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Are you scared of the dark?
Dont be. Instead, let the experience of eating take over your senses.
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Rob Milligan samples the appetizer during during Dining in the Dark at Grapes & Hops. - photo by Tom Reed

Have you ever tried to eat dinner blindfolded?

Usually, restaurant patrons like to see their food, so the idea might sound a little crazy. But at Grapes & Hops, Dining in the Dark is a new culinary experience.

"The premise behind it is that if you take away the sense of sight it will increase your sense of taste and smell," said Michelle Schreck, co-owner of Grapes & Hops Bar & Bistro in Flowery Branch. "So it's a dining experience that does do that; ... it does make you pay attention to what you are eating. It makes you think about what you are eating. It is an interesting concept; you don't know what you are having."

The four-course, two-hour dinner is a secret along with the wines that are paired with the dinner.

"Basically it started in Europe, and they are pretty extreme with night vision goggles and you go into a room that is completely dark," Schreck said. "Since then it has traveled to New York, San Francisco, San Diego and they are doing it a little less extreme. We are using sleeping masks .... we ask folks to let us know about allergies."

Schreck said the dinner begins with the first course, paired with wine, and "everybody drinks and tastes." The guests then take off their blindfolds and they discuss the course with chef Timmy Lee.

"The whole purpose of this is to try and get people to open up their palettes and their minds and to try and get rid of any preconceptions that they have about food," Lee said. "I try to do something where we take something like chicken ... I try to, and manipulate them maybe by grinding it up or pounding it out, reforming it, so it's not so easy to identify what you are going to have. By doing those things it plays with your mind."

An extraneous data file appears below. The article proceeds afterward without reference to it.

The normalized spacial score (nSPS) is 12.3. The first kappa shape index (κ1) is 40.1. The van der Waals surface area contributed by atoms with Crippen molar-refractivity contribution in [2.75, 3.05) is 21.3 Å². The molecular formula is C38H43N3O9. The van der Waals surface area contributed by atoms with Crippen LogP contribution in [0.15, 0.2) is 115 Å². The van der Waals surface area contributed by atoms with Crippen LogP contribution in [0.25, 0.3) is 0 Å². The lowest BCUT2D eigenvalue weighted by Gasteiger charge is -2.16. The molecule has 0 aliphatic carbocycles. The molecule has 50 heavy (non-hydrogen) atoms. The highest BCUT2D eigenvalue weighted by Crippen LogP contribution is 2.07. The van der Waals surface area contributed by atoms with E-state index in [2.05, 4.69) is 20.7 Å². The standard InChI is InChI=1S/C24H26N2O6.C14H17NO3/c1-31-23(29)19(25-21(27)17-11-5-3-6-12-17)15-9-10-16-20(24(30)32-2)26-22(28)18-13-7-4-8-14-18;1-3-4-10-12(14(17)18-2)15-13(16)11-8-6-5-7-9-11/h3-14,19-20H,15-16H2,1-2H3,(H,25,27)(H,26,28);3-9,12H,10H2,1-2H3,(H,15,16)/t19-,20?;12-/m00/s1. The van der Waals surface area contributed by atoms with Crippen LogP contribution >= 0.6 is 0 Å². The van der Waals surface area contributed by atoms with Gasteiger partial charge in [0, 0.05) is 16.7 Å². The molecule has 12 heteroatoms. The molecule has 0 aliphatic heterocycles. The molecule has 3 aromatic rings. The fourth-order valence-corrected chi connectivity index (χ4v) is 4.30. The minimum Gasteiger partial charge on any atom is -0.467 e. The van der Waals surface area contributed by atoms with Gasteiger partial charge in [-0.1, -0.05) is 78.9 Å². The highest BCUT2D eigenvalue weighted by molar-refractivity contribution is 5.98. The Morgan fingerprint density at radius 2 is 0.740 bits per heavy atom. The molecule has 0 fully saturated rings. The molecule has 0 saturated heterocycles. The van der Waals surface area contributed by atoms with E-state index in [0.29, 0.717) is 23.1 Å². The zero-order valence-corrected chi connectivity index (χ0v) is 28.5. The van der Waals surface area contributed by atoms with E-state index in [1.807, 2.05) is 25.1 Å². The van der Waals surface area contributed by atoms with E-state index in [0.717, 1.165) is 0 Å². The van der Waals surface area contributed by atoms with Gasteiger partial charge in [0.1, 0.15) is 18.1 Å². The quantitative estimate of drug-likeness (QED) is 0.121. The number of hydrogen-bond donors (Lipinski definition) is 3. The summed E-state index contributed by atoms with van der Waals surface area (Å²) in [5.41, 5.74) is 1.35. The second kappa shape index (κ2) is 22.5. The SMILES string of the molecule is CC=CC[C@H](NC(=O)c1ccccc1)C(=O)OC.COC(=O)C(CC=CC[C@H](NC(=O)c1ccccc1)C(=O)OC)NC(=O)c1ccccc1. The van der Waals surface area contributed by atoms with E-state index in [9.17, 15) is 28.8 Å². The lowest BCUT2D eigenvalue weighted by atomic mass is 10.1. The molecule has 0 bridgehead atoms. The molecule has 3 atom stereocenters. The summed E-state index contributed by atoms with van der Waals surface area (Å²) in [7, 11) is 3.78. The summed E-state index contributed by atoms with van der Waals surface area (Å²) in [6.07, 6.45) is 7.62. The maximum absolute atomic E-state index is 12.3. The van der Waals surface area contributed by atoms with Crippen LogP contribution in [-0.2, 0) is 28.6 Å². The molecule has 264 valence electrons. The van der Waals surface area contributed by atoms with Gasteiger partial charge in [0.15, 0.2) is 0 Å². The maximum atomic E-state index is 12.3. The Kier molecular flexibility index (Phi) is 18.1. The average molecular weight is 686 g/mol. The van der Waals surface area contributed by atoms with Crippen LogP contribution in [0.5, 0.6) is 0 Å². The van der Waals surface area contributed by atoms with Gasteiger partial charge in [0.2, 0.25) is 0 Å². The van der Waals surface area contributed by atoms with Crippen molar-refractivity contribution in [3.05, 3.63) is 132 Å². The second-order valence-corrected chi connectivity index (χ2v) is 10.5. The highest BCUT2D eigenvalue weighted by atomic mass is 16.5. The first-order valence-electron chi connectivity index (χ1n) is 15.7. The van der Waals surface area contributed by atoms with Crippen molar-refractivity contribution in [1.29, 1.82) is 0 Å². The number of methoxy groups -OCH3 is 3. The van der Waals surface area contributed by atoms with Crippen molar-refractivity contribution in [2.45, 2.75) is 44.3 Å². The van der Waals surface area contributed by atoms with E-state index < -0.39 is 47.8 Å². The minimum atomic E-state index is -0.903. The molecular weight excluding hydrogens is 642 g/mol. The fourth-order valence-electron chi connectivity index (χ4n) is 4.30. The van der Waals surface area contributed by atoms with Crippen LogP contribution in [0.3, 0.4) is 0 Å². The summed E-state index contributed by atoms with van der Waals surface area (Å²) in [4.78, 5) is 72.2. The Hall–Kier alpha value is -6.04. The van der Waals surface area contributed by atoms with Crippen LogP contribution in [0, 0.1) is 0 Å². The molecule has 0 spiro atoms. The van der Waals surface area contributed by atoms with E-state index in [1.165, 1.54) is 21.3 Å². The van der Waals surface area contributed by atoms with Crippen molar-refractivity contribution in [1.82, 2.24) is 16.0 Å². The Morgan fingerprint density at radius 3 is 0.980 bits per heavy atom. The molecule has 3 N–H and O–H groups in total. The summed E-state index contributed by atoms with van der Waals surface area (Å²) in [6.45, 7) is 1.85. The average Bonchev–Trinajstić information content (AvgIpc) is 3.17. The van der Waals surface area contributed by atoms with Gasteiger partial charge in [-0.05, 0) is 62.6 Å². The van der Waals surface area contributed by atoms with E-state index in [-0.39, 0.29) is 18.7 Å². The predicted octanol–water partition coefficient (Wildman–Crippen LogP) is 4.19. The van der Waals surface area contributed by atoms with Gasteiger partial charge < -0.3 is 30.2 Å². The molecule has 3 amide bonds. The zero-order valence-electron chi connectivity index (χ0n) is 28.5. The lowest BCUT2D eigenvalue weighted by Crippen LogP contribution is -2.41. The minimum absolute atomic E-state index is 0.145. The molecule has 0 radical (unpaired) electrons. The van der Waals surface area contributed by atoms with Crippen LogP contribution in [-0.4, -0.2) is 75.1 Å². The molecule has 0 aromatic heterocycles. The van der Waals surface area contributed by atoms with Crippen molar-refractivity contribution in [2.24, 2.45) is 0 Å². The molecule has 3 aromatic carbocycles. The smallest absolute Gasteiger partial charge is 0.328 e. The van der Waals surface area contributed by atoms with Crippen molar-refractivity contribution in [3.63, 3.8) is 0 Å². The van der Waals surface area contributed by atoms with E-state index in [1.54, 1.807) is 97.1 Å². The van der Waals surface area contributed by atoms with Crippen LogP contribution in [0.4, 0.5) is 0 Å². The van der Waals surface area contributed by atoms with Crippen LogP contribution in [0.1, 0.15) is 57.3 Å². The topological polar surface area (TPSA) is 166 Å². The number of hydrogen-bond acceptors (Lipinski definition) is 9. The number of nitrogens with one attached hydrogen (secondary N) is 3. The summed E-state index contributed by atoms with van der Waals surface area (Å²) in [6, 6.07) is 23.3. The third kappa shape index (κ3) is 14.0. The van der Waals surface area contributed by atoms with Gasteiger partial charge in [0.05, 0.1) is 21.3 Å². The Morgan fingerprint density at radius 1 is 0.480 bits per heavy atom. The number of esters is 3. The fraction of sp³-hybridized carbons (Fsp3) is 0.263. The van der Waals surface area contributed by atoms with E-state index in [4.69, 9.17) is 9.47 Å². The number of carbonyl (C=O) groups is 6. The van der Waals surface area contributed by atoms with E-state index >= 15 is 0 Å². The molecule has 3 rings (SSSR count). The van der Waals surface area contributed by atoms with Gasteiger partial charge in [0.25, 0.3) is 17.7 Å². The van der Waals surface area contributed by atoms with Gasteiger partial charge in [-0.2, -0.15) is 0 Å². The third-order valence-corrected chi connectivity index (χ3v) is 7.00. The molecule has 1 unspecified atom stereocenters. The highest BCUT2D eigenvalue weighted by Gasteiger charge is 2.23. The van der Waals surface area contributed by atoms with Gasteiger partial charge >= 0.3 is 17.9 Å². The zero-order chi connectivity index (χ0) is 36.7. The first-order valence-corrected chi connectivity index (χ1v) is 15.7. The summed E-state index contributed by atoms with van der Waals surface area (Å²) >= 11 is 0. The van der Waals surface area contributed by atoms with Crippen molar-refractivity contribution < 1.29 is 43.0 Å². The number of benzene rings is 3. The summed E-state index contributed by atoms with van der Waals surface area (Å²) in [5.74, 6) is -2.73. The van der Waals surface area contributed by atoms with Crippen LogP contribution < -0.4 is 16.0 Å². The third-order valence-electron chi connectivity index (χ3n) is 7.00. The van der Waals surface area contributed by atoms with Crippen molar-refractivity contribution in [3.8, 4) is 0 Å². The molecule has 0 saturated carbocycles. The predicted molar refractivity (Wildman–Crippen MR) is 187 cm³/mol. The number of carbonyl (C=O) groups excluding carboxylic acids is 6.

Sunday will be the third Dining in the Dark experience at Grapes & Hops and will feature special guest Juliana Shields, a representative with one of the biggest Australian wine portfolios in the United States.

"This past time (April 27) I did a boneless pork tenderloin and I had smoked it," Lee said. "Like I said, I try to manipulate food for this so somebody is going to think it is pork and some people thought they were eating chicken and some thought they were eating lamb."

Lee said the Dining in the Dark idea could easily be duplicated at home for a dinner party.

"For people that are into entertaining that like to have dinner parties for their friends it would be a really cool experience," he said. "It's funny to see the progression of people, first course everybody is totally lost. They are stabbing (the food), they are missing their mouths but then after the first course people are really starting to get the hang of it."

To create a successful dinner party there are a few pointers that Lee has for dining adventure seekers.

"Keep table settings pretty simple and don't crowd the table with a lot of centerpieces or a lot of silverware," Lee said. "Try to keep the setting pretty simplistic. Instead of using wine glasses we use rocks (bottom-weighted) glasses, they are lower and harder to knock over. If you want to feature a soup I suggest using a coffee mug or something that people can actually pick up.

"Sometimes it is easier to have things that are already precut.

"Don't do anything with bones in it ... shellfish like clams, mussels is probably not a good idea."

For those who think the Dining is the Dark experience will be safer at a local bistro, Grapes & Hops plans to continue the monthly dinner.

"We will try and do it once a month," Schreck said. "We normally do a wine dinner once a month so we are putting a twist on the wine dinner."

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